Studies show that most people underestimate the quantity and frequency of food eaten,5 making our estimates conservative. However, in case people overestimated consumption, we conducted a modified sensitivity analysis at the lower range, considering 100 calories per serving for salty snacks and cookies, 150 calories for candy, and 64 calories for mixed drinks/spirits (measuring only the calories of the alcohol content, which is a small part of typical mixed drinks, such as margaritas).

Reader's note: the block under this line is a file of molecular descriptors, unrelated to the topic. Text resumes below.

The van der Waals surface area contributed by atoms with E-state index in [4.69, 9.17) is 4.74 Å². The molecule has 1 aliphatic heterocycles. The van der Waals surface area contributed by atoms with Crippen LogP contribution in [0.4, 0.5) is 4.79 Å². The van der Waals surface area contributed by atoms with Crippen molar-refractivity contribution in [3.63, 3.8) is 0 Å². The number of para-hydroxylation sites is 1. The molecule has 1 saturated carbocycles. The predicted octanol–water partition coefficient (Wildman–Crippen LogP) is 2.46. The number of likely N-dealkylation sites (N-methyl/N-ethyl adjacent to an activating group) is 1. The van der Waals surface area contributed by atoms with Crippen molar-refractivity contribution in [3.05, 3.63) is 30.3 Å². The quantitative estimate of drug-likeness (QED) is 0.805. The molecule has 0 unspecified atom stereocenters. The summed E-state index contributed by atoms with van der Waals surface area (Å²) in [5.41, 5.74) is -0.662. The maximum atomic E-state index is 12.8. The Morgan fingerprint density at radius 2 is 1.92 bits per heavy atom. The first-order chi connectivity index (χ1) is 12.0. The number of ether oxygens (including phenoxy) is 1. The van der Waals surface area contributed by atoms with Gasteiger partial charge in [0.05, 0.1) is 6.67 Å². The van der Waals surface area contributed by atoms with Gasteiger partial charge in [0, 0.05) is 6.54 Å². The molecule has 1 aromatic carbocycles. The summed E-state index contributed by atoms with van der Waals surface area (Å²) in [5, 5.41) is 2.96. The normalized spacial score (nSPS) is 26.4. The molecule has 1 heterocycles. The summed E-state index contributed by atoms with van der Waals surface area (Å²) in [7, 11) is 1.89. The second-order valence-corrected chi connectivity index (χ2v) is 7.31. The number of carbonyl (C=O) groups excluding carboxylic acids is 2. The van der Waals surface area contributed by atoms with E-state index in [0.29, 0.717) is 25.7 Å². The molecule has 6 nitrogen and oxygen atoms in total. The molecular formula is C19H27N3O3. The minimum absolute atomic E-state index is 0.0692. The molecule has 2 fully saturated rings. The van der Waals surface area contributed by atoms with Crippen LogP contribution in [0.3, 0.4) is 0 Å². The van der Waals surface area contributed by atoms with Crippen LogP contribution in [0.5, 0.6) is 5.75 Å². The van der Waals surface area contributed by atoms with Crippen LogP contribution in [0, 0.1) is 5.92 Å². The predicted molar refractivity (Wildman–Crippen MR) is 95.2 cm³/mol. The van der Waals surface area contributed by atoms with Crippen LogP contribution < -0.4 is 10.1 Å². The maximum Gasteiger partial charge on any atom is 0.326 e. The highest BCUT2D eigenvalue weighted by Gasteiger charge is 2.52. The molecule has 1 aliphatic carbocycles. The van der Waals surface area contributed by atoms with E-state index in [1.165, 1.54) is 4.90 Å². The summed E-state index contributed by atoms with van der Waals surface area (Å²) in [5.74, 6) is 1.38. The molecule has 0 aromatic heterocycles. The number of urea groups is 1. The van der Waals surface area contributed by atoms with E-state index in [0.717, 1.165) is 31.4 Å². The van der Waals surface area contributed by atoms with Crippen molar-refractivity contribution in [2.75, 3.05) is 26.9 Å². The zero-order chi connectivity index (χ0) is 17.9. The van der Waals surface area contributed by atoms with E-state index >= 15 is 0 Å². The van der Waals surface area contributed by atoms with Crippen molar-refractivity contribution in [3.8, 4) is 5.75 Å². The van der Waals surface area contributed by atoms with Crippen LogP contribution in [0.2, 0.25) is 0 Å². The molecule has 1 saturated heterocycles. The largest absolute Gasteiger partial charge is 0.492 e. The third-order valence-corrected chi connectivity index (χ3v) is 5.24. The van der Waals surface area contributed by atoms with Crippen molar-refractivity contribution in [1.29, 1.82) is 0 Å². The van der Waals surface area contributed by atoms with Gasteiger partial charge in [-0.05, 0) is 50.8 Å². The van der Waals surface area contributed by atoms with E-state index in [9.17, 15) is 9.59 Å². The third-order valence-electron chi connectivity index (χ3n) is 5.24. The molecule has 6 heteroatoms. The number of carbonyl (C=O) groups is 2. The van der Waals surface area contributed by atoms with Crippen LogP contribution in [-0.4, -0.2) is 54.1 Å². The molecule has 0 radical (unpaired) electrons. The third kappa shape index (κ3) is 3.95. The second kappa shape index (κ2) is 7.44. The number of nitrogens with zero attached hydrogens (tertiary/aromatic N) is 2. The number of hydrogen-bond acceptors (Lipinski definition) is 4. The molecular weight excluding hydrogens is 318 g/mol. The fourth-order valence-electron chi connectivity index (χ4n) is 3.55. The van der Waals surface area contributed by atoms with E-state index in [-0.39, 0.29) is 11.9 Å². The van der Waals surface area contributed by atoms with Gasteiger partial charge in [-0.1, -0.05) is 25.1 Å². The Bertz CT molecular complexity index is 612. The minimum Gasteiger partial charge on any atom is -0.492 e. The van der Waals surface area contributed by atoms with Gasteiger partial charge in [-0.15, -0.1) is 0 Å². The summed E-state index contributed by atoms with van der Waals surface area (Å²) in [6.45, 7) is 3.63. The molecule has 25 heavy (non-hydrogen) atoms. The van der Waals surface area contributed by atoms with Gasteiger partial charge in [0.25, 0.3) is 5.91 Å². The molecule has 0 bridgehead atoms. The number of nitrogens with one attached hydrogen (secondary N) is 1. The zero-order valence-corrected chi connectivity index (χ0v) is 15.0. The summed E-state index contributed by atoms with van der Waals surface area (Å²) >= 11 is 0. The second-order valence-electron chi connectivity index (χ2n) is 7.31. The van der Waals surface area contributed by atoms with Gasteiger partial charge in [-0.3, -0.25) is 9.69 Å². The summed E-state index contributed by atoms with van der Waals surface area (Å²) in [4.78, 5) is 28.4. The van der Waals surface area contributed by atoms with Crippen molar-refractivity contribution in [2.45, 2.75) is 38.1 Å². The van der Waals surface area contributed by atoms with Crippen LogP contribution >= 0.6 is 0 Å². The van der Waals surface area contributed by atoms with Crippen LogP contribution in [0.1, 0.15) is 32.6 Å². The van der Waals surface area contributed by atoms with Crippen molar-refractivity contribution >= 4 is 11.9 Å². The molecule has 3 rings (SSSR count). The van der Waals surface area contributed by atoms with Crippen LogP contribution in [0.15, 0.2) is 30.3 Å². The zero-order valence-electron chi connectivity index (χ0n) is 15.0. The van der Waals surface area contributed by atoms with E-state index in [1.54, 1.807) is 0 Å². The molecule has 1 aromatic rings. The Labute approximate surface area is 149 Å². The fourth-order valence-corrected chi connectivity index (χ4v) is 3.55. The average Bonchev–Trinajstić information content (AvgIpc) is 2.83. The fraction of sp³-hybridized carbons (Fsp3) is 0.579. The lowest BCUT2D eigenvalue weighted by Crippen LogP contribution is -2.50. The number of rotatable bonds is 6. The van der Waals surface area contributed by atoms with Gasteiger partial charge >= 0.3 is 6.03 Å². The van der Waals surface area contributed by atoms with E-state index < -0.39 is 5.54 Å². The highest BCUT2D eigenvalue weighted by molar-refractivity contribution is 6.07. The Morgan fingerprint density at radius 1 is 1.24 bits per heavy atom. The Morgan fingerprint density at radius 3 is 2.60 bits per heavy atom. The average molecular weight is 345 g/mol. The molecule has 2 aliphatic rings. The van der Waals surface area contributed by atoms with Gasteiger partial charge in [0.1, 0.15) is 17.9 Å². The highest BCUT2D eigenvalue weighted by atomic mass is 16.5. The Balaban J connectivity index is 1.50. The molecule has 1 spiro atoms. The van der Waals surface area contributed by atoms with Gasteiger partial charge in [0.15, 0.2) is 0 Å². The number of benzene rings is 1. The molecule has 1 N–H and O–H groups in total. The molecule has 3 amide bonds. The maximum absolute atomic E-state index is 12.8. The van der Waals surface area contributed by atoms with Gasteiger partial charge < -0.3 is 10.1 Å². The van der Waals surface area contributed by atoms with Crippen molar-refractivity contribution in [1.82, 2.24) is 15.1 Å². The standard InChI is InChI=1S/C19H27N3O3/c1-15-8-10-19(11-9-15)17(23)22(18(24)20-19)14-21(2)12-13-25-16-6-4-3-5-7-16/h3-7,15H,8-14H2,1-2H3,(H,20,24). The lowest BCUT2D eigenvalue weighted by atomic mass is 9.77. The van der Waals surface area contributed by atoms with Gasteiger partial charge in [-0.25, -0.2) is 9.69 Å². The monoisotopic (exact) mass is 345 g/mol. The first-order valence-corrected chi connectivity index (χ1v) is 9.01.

People reported the frequency of moderate-to--vigorous physical activity (MVPA) as well as the minutes per session (excluding work-related activities). By multiplying the number of days per week and the number of minutes per day, we estimated the weekly minutes of MVPA needed to calculate recommended discretionary calories using the dietary guidelines formula. If people were to overreport physical activity, we also would overestimate how many discretionary calories they were allowed, and the true gap between recommendation and reported consumption would increase. We show in the descriptive statistics the percentage of people with at least 150 minutes of physical activity. The items used were from the Centers for Disease Control and Prevention's (CDC's) BRFSS and have been validated.6 Additional variables from the survey included gender, age, income, participation in the food stamp program, race/ethnicity, and height and weight, which were used to calculate body mass index.